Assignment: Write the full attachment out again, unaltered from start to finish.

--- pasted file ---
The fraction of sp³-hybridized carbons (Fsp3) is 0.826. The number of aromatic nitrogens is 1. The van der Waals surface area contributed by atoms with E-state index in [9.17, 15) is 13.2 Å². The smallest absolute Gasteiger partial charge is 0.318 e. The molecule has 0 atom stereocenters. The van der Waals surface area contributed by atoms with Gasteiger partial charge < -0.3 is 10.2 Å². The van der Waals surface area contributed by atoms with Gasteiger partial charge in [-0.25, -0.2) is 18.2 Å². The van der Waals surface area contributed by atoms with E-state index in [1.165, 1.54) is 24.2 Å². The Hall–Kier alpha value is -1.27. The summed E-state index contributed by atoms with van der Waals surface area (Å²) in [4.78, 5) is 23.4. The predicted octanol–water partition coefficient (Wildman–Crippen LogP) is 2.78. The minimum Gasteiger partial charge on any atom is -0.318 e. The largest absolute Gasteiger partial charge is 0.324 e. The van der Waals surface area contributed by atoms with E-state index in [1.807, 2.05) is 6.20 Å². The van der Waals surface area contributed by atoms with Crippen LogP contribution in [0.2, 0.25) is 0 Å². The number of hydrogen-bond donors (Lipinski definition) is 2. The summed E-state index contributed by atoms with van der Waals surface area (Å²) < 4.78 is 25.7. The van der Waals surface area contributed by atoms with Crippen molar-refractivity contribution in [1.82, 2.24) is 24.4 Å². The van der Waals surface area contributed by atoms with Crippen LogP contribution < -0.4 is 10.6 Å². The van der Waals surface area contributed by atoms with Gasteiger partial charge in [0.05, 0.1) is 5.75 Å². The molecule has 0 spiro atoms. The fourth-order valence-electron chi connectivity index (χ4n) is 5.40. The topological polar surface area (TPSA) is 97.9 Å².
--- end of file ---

The fraction of sp³-hybridized carbons (Fsp3) is 0.826. The number of aromatic nitrogens is 1. The van der Waals surface area contributed by atoms with E-state index in [9.17, 15) is 13.2 Å². The smallest absolute Gasteiger partial charge is 0.318 e. The molecule has 0 atom stereocenters. The van der Waals surface area contributed by atoms with Gasteiger partial charge < -0.3 is 10.2 Å². The van der Waals surface area contributed by atoms with Gasteiger partial charge in [-0.25, -0.2) is 18.2 Å². The van der Waals surface area contributed by atoms with E-state index in [1.165, 1.54) is 24.2 Å². The Hall–Kier alpha value is -1.27. The summed E-state index contributed by atoms with van der Waals surface area (Å²) in [4.78, 5) is 23.4. The predicted octanol–water partition coefficient (Wildman–Crippen LogP) is 2.78. The minimum Gasteiger partial charge on any atom is -0.318 e. The largest absolute Gasteiger partial charge is 0.324 e. The van der Waals surface area contributed by atoms with E-state index in [1.807, 2.05) is 6.20 Å². The van der Waals surface area contributed by atoms with Crippen LogP contribution in [0.2, 0.25) is 0 Å². The number of hydrogen-bond donors (Lipinski definition) is 2. The summed E-state index contributed by atoms with van der Waals surface area (Å²) < 4.78 is 25.7. The van der Waals surface area contributed by atoms with Crippen molar-refractivity contribution in [1.82, 2.24) is 24.4 Å². The van der Waals surface area contributed by atoms with Crippen LogP contribution < -0.4 is 10.6 Å². The van der Waals surface area contributed by atoms with Gasteiger partial charge in [0.05, 0.1) is 5.75 Å². The molecule has 0 spiro atoms. The fourth-order valence-electron chi connectivity index (χ4n) is 5.40. The topological polar surface area (TPSA) is 97.9 Å².